Good day. Venture capitalists are funneling $100 million into
biotechnology company's ShouTi Inc.'s effort to turn injected
medicines into oral pills.
Biotech companies have made strides developing antibodies and
other biological drugs that are taken by injection or infusion. But
these medications aren't widely available in much of the world,
partly because of the difficulty of keeping them cold while
transporting them through hot climates, said ShouTi Chief Executive
Raymond Stevens. Biological drugs, or biologics, are made of
proteins that degrade easily when heated.
South San Francisco-based ShouTi aims to develop pills that work
as well or better than current biologics. Its approach involves
studying how biologics interact with molecular targets in the body.
The goal is to identify smaller molecules that interact in the same
way. These smaller molecules can then be developed into pills that
are easily stored, according to Dr. Stevens.
ShouTi's small-molecule drugs may also have other advantages,
such as improved ability to penetrate tissues in the body, he
ShouTi, founded in 2017, has an early-stage pipeline that
includes potential medicines for chronic cardiovascular and
pulmonary diseases. These conditions were prevalent before the
pandemic, but Covid-19's impact on the lungs and heart will
increase the need for treatments in these areas, Dr. Stevens
And now on to the news...
Regulatory hodgepodge. Telemedicine startups expanding
nationwide are navigating increasingly complex regulatory terrain
as states take varying stances on how they govern this type of
Telemedicine companies have scaled up rapidly during the
pandemic to meet growing demand. Venture capitalists fueled much of
the growth, investing $13 billion in U.S. telemedicine startups
this year, as of Oct. 18, compared with $7.7 billion in all of last
year, according to PitchBook Data Inc.
Startups have benefited from relaxed restrictions on
telemedicine enacted because of Covid-19. Now some states are
reverting back to their old rules, while others are continuing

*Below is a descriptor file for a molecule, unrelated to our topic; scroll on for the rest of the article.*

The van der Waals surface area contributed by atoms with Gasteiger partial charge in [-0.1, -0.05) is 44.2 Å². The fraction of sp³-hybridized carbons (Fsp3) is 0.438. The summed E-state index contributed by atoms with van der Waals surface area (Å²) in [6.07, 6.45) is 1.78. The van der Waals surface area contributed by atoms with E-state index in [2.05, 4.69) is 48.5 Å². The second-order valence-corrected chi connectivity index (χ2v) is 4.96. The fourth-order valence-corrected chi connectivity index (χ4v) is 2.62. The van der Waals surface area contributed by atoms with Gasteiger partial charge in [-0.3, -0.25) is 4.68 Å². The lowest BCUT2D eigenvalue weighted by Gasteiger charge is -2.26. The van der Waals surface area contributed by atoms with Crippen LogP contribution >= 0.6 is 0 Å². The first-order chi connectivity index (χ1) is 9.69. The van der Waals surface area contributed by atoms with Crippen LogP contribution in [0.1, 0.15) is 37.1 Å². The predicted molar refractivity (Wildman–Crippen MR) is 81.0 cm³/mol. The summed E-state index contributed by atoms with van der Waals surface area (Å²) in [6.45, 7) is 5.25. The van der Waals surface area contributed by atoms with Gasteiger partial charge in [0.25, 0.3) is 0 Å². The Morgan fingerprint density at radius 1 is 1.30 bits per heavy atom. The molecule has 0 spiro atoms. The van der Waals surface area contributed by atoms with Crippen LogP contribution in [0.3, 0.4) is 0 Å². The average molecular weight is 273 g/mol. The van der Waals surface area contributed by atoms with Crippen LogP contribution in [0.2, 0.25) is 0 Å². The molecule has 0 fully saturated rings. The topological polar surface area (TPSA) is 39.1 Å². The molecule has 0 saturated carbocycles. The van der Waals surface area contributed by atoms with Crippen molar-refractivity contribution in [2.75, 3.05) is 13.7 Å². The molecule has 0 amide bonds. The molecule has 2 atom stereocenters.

their pandemic policies, creating a regulatory hodgepodge for
startups to negotiate.
Medicare coverage for telemedicine, minimal before the pandemic,
has expanded greatly because of the public-health emergency. Unless
Congress acts, that broader coverage will diminish once the
public-health emergency ends. A bipartisan bill in the Senate, and
companion legislation in the House, would expand Medicare coverage
The amount of venture capital invested in U.S. telemedicine
startups through Oct. 18 this year, according to PitchBook.
European Life Sciences Investor Sofinnova Raises $548
European venture-capital firm Sofinnova Partners has raised
EUR472 million, equivalent to $548 million, to invest in life
sciences startups, the latest in a series of healthcare funds the
firm has closed recently. Sofinnova raised this latest fund, to
invest in early-stage biotechnology and medical-device companies.
In July, Sofinnova said it had raised a EUR63 million pool to
launch medical-technology startups, and in March, it disclosed a
EUR445 million crossover fund targeting later-stage companies. A
decade ago, capital for European startups was harder to come by,
but Sofinnova has found that funding for its startups is now more
readily available. European biotech startups secured $3.66 billion
in venture capital in the first half of this year, approaching the
$4.6 billion raised in all of 2020, according to Silicon Valley